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Public IPs to customer

Hello!

I had some questions on how everyone is doing Public IP's to their customers. We have just obtained our AS number from ARIN and will begin doing BGP. I figured this is the perfect time to start handing out public's to every customer dynamically instead of NATing all though 1 IP address.

My intention is to create some sort of pool for public IP addresses to hand out. I want these addresses to be dynamic so I can still sell a static IP. They wont really be able to use their public IP for anything such as cameras etc etc because their radio will be routing and I wont port forward their radio for them. They could purchase a "static" IP and I will bridge their radio and they can handle their own port forwarding in their router. I also still want to keep the radios routing (unless purchasing a static) that way I don't have twice as many devices doing broadcast traffic in my network.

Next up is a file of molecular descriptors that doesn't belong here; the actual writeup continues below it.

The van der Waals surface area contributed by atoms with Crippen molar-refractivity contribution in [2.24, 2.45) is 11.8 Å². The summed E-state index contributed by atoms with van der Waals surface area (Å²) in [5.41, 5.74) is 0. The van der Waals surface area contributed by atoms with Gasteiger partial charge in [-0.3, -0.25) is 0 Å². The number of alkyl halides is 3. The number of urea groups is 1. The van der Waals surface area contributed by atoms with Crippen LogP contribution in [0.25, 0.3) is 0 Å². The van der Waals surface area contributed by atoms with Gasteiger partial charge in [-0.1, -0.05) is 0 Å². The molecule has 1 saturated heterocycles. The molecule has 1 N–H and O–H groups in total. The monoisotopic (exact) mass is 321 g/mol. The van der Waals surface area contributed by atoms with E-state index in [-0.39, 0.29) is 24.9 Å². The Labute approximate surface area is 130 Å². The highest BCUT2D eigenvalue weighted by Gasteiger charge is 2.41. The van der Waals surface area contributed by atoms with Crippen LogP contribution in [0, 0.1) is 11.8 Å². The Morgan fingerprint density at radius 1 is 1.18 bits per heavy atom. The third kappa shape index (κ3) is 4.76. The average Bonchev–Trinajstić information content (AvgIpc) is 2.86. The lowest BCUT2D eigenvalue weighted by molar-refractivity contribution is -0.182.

What is the most efficient way to do this? I have about 80 customers right now with a static IP address and about 600-650 customers who all NAT to 1 IP address. I have obtained 1024 IP addresses from ARIN and will be converting our static customers to them as well as starting to move away from NATing private IP's all together.

Any suggestions on how you would do this in your network?
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Re: Public IPs to customer

There's one reason to do this with all your customers you may not have thought of - MPAA abuse notices (illegal downloading of movies). We run a DSL ISP network with many thousands of resi customers, and have used PPP/Radius to hand out static addresses from the get-go just so when we get an abuse notice (which usually only has the IP address of the offender) we can tell who it was. It just makes life easier to do it this way. The customers don't even know it, since we NAT right in their modem (just like you're talking about doing).
For "true" static addresses, we actually route them a /30 or /29 through the modem (which you can do in the radio too) and charge them for it.